BOSTON Dec 30 Hedge fund firm Gottex Fund
Management is readying a new mutual fund that will let
retail clients sample asset classes normally reserved for
millionaires, like hedge funds, private equity and real estate.
The Gottex Endowment Strategy Fund (GTEAX) will be available
for purchase later this week after it invests its $100 million
in seed capital from the Swiss firm by December 31.
Gottex, founded by Joachim Gottschalk in 1992, becomes the
latest firm to tap into growing demand from investors for
portfolios that promise to make money in good times and bad by
being less correlated to broader markets.
"This will allow investors to get access to a wide range of
markets, trading strategies and alternative investments in a
controlled environment," William Landes, senior managing
director at Gottex and the fund's chief investment officer said
in an interview in Boston.
A minimum investment of $1,000 will get investors a mix of
funds, including ones run by Tremblant Capital and Marketfield
Asset Management, plus many others, Landes said.
Gottex, which has run a similar fund for institutional
investors since 2008, this month announced plans to buy Arpad
Busson's EIM Group in a deal that will boost assets to roughly
The new fund's annual cost will be 1.6 percent, and while
that is double what investors pay for Fidelity's Contrafund, it
is less than the 2 percent management fee plus 20 percent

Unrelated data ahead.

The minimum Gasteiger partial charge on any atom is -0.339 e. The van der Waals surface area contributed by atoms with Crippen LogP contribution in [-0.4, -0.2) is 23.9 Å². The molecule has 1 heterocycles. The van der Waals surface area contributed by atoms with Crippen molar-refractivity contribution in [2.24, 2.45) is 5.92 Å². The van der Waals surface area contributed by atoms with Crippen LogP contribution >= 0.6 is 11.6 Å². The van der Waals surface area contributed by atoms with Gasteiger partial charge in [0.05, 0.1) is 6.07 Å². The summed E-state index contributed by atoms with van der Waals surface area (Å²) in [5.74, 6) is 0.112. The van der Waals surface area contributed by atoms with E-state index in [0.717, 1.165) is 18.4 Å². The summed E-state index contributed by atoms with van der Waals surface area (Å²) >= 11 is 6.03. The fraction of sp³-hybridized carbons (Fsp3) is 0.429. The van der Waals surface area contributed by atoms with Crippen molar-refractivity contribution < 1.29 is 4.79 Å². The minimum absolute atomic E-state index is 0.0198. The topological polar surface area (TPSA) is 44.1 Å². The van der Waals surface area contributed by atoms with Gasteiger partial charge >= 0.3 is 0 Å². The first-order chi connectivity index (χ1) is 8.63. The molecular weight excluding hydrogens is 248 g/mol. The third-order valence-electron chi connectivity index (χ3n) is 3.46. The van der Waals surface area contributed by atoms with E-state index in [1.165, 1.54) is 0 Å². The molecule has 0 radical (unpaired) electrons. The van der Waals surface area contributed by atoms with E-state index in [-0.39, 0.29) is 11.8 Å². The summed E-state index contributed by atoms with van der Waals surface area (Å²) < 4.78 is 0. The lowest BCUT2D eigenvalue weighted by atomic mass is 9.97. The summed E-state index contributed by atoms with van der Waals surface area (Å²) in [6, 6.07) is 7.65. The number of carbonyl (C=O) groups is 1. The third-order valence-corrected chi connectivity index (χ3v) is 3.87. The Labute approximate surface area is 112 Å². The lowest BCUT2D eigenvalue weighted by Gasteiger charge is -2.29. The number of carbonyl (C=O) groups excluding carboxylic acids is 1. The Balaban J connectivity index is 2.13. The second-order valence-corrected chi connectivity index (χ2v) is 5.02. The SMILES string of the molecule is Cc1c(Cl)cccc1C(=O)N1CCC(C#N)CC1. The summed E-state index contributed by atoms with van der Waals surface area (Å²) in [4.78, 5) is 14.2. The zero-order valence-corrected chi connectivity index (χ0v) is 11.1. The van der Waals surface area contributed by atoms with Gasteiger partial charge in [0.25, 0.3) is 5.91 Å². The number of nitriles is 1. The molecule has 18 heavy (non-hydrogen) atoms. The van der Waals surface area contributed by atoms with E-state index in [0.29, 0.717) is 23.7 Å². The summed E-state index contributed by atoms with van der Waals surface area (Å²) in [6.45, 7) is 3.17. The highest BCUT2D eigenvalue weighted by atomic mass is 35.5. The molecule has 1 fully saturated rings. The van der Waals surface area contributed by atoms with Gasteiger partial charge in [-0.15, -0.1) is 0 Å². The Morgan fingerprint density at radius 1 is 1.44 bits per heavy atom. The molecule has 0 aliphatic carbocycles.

performance fee most hedge funds charge.
"It is certainly an attractive pitch to get access to what
millionaires can access for much less," said John Longo, a
professor of finance at Rutgers University and chief investment
officer of wealth advisor MDE Group.
"Investing in hedge funds makes sense now," he added. "But
it is also important to compare prices."
Landes said the new fund expects to mimic endowments where
the average annual return is 12.9 percent over the last 20 years
compared with an 8 percent return of a stocks-and-bond
With its new product, Gottex is joining a growing list of
fund firms now tapping into investors' demands for portfolios
that are less correlated to broader markets. Until recently,
hedge funds and private equity and real estate were off-limits
to retail investors because they were deemed too risky and
expensive, often requiring a $5 million minimum investment.
Researchers at Goldman Sachs counted roughly 400 so-called
liquid alternatives funds, including offerings from Blackstone
Group and Arden Asset Management which are both being
distributed through Fidelity Investments, and said roughly
one-third of them were launched within the last two years.
For funds-of-funds now facing a decline in high-end business
because institutional investors such as pension funds prefer to
make direct hedge fund investments, funds for retail customers
may prove lucrative.
Investors are expected to warm to these types of funds
quickly, sending as much as $2 trillion into them over the next
five to 10 years, Goldman forecast in a recent research report.